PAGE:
Our SciEx X500B QTOF high-resolution Quadrupole Time-of-Flight (QTOF) system provides full-scan data for suspect screening and non-targeted analysis.

A Thermo Vanquish LC coupled to a Thermo Altis triple quadrupole mass spectrometer equipped with an electrospray ionization (ESI) source is used for both accredited and nonaccredited analysis of PFAS.

A state-of-the-art, HEPA-filtered aerosol wind tunnel with a cross-section of three feet by four feet and test wind speeds ranging from 0.5 to 15 m/s is available for CAARES researchers and external collaborators. The tunnel is fitted with a novel moving aerosol injection system and an aerosol sensor array that combine to ensure uniform aerosol concentrations over the entire cross-section of the tunnel.


We have numerous conventional GC-MS systems with a variety of sample introduction inlets, including headspace analysis and preconcentration systems for SUMMA canisters and Tenax traps.

Multidimensional Gas Chromatography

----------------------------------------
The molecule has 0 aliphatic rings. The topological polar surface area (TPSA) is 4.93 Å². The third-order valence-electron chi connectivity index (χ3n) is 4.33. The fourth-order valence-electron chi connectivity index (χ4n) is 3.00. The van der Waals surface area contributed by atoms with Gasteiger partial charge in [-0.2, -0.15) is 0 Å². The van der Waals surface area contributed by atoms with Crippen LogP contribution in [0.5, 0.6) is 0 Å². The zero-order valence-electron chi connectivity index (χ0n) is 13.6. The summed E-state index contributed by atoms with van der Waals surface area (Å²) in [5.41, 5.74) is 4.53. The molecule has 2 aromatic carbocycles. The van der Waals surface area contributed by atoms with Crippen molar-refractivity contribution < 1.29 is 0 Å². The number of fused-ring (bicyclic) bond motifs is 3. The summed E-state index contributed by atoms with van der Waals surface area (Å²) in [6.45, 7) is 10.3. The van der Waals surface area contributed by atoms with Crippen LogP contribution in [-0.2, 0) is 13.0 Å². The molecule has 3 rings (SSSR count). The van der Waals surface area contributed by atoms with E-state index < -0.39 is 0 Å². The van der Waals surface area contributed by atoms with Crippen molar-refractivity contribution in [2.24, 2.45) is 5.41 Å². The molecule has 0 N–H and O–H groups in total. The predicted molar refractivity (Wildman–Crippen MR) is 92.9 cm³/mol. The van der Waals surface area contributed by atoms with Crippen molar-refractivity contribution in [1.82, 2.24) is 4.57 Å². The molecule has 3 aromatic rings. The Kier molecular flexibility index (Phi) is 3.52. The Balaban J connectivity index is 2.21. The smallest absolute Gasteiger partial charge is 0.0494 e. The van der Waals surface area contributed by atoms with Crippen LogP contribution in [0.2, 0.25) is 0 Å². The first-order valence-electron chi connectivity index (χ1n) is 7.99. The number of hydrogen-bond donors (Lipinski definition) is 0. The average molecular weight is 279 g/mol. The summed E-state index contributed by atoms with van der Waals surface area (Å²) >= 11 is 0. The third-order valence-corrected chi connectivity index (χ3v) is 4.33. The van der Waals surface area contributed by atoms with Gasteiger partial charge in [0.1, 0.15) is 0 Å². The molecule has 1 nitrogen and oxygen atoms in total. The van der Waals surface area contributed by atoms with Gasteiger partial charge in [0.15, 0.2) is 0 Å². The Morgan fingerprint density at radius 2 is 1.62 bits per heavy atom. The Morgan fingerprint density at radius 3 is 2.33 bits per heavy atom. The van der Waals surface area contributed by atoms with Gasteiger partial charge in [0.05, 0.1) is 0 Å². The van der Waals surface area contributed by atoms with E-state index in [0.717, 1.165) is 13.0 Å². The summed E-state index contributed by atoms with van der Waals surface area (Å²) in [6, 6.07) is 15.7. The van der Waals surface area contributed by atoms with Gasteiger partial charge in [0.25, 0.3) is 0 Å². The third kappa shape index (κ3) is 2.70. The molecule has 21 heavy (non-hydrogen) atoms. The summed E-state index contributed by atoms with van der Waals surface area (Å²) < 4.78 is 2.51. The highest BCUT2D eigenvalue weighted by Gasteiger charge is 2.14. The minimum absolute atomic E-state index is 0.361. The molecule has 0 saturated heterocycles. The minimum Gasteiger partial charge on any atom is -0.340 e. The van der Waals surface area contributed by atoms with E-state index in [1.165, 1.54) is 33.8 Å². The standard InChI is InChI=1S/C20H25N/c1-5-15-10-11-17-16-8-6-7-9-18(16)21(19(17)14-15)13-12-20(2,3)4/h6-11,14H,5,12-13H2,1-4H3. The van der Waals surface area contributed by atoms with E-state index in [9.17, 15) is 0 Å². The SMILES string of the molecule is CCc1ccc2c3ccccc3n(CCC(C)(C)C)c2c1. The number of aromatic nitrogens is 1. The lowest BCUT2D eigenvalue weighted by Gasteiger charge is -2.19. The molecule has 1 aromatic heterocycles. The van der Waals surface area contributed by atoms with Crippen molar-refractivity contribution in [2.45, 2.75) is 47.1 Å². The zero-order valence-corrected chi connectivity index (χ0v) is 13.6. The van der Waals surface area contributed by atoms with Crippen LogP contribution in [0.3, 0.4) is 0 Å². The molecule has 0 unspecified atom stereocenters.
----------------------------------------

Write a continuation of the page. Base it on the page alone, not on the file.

Our latest addition is a LECO Pegasus 4D GCxGC-TOFMS. This state-of-the-art system combines comprehensive gas chromatography with the exact mass resolution of a Pegasus HT TOFMS. This instrument is used for analyzing complex samples, primarily for emerging contaminants.

Xevo TQ-XS with APGC

Xevo TQ-XS APGC enables detection limits at ultra-trace levels to allow compliance with regulatory limits and the ability to inject less sample matrix, reducing the effects of contamination.


Before samples can be analyzed, they need to be acid digested. We have acquired a CEM MARSXpress that can produce temperatures of up to 260°C and pressures of 500 psi for rapid sample digestion and that processes up to 40 samples at a time.


Our DIONEX ASE300 Accelerated Solvent Extraction system prepares organic samples for processing. This unit uses elevated temperature and pressure, permitting rapid extraction of the samples with a much smaller volume of solvent than a conventional Soxhlet extraction system.

The lab also has a Fluid Management Systems (FMS) PowerPrep SPE Automated One-Step Extraction and Concentration System and an automated gel permeation chromatography (GPC) system for handling multiple samples simultaneously.

Mercury Analyses

Our mercury analysis laboratory can analyze solids, water and biota for total mercury.

Faculty and Staff

Many faculty from different departments collaborate with CAARES. In addition, we work closely with the Institute for a Sustainable Environment, where we also have faculty appointed.

Meet Our Faculty and Staff